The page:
Heavy, deep, brutal, eerie even, the watery lost soul of Salford’s Quays reverberates ghost and memory in iron and murky impenetrable depth; the neglected intersection of several watery dead ends. Its past imposes itself on its today. Boom. Decline. Hasty rebirth. Modern decay. Some recent success. The Quays has lived all of this. All of this can be read plainly on its weathered surface. It has no choice but to bear witness to its former function, but is has struggled to find a modern purpose.
The sense of scale here is difficult to describe. As a habitat it resists easy categorisation and covers a great deal of ground (and water), at various stages of development. The bare bones are old and industrial; now post-industrial. In terms of vegetation there is between little and none at all. Brick and iron; deep basins, vertical walls and featureless sediment. Around the more populated basins there are Canada Geese, Pigeons and Mute Swans – all the regular beneficiaries of half eaten sandwiches.
There are three smaller quays that have been permanently closed off from the main flow of the Manchester Ship Canal, and in these, the water quality is visibly superior to that of the main canal. The water quality here is monitored by APEM Ltd, who have also introduced small floating reefs of vegetation (interesting article from APEM HERE ). The three smaller quays in the centre have what look like the optimistic beginnings of a reed habitat being encouraged, and there is a small population of coots here that seems well established. Plus the obligatory gulls and the occasional mallard. Not much else though. In the nearly two years that I have worked on the Quays, this habitat has been err …treading water. Lets hope that it has a future that takes it from simple water quality, to water-bird variety.For that progress to happen, I think, and perhaps this is counter-intuitive, there is a need for more people on the Quays, because that means more people with a stake in the area and its future. At the moment, there is a little residential housing there, but not much. The walkways around the water are covered in a residual film of dust, the railings and lamp-posts are cobwebbed. There is a qualitative difference between this dirt and the lived-in grime of the centre of the city. The place has been effectively moth-balled; the dust has literally settled over it in a layer. And because the environment is bricked, paved and water-tight, even the most common and irrepressible nature has struggled to reclaim it. The weeds have not crept back in, for anything to be done it has to be acknowledged that this cannot be anything other than a managed environment.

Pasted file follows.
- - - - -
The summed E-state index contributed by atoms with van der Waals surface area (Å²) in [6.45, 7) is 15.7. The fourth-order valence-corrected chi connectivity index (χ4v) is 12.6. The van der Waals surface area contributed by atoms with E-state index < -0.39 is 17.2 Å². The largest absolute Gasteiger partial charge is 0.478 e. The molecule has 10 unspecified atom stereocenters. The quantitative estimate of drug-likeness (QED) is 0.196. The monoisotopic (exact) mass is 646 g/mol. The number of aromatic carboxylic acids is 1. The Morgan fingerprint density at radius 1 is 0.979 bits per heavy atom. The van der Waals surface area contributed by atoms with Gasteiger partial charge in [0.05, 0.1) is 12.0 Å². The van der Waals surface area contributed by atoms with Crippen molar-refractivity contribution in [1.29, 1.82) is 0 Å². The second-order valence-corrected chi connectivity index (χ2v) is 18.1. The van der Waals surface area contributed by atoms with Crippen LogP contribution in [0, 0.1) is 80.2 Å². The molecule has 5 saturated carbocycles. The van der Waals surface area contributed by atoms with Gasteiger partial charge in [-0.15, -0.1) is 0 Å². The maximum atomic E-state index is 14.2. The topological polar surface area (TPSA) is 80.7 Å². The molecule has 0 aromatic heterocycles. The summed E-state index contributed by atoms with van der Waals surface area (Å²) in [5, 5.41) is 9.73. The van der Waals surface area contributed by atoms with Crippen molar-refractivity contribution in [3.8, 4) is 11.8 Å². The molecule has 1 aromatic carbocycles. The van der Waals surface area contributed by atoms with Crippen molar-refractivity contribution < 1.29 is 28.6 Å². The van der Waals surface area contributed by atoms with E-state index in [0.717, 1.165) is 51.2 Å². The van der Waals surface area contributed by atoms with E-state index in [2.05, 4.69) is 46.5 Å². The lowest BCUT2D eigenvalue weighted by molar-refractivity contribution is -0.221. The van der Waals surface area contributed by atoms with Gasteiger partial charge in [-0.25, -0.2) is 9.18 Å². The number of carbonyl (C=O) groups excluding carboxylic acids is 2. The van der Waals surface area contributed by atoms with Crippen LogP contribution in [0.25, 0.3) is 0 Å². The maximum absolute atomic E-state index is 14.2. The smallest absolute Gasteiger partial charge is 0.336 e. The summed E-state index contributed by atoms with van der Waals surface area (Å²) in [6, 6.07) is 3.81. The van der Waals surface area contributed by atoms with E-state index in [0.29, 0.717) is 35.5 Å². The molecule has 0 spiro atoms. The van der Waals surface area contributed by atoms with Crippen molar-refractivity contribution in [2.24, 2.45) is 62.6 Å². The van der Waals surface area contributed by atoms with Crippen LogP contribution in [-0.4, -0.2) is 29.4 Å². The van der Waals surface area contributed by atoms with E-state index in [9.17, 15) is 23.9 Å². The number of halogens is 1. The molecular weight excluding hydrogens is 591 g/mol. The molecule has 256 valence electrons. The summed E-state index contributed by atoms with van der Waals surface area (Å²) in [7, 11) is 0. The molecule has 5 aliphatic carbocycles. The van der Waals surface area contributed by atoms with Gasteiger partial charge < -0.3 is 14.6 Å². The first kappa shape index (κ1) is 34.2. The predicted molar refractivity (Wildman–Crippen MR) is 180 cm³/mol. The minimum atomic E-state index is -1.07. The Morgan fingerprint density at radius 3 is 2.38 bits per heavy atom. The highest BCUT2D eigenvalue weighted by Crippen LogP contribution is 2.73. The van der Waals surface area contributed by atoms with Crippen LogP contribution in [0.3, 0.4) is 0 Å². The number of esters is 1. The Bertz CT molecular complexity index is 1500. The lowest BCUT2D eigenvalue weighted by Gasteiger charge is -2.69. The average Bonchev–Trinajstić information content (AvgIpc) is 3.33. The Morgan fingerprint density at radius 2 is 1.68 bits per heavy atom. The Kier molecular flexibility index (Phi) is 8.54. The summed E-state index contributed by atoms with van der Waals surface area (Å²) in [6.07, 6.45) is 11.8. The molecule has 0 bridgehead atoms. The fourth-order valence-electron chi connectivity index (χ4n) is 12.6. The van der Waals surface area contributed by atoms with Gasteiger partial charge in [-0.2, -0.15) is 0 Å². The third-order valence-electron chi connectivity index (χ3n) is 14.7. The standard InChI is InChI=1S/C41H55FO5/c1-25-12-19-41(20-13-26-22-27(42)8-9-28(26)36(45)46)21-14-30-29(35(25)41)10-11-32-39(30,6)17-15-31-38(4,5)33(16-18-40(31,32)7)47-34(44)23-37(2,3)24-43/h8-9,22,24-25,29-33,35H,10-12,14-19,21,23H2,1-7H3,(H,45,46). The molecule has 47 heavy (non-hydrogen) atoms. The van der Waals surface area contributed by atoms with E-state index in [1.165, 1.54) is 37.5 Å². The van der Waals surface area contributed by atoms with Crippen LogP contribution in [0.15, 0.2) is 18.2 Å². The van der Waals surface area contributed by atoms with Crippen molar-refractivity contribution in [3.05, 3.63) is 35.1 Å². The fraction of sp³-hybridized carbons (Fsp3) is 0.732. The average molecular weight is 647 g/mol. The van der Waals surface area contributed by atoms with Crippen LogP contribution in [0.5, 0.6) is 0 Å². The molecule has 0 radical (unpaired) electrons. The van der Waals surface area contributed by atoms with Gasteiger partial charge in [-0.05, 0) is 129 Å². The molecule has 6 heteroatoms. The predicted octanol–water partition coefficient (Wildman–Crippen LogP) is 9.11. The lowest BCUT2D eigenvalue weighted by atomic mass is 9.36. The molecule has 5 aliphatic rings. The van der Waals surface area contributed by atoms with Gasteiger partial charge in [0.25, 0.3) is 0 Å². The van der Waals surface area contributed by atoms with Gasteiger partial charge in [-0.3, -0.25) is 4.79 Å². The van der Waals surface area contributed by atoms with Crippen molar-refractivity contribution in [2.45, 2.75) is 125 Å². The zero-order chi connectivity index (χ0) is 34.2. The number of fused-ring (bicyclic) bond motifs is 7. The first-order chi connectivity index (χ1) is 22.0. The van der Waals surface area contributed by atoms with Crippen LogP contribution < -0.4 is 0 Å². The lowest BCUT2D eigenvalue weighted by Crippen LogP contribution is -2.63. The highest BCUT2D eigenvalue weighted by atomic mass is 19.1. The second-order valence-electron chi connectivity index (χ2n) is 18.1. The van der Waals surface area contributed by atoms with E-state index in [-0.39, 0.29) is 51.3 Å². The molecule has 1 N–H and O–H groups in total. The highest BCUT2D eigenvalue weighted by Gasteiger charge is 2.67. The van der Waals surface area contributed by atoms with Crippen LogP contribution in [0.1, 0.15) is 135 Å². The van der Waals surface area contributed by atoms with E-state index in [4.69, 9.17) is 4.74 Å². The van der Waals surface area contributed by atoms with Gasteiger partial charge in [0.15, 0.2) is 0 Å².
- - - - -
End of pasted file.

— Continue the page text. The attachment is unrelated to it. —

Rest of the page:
The area does not see much footfall other than a handful of drifting office workers with a lunch-hour to spare and nowhere else to go. But the rest of the time this is a socially and recreatively neglected space, subject only to through-traffic. Certainly it is not a place that you would think to head for to watch wildlife if you had the option to go elsewhere first.
The three main Quays at the end of the Manchester Ship Canal are vast deep bodies, the Quays spans 120 acres of water and 1000 acres of land. Once the third busiest port in Britain, they have been empty of meaningful shipping traffic since closure in 1982. Redevelopment has been hit and miss, and the hip buzzingness of The Lowry Theatre and Media City UK, home to the BBC, that occupies piers 7, 8 and 9 of Salford Quays throws into stark relief the undeveloped areas toward Trafford and Pomona Quay.
The Quays that form what used to be the Manchester Docks (previously & imaginatively named Quays 1 – 9) are now named, in part, after the Great Lakes. Of the three largest, Erie Quay, is the quietest and most undeveloped. In terms of bird-life, however, it hosts my favourite characters of the quays: it has a fabulous set of resident cormorants! And there is no pleasure quite like rounding the Quays on a lunch-hour, whatever the weather, and seeing these wonderful reptilian looking birds idling on the floating barrier at the end of the quay.Their relative peace may be about to be disturbed, however, as the Quays appears to be undergoing a bit of a housing boom. Around the late Nineties/early Noughties, the redevelopment of Salford Quays saw tens of large commercial office-type buildings spring up to welcome new and expanding businesses into a new home on the quays. When the demand for the vacant premises (evidently) failed to materialise and the boom never got started, a good majority of these buildings sat empty and collecting various amounts of dust and decay for getting-on-for two decades. Development: this year (2017) several of these buildings have pretty suddenly VANISHED. Right down to the foundations. Hoarding went up around them, weeks later nothing remains but a neat tarmac platform on the Quays. Interesting. Meanwhile, Sir Robert McAlpine is making noise (and what a noise) with new a new development of apartments on the edge of the quays.
Well, this looks promising, if there is one thing that the centre of Manchester does desperately need it is more housing. Housing in the city centre is at a premium right now, which is pushing rents eye-wateringly high (not a unique situation, by any stretch). Obviously Joe-Bloggs (this one, too) hopes that the new developments will be at the affordable end of the scale. This however, remains to be seen.
For a bonus point, can you spot the Grey Wagtail?… If I’m going to keep this up I shall have to invest in a camera.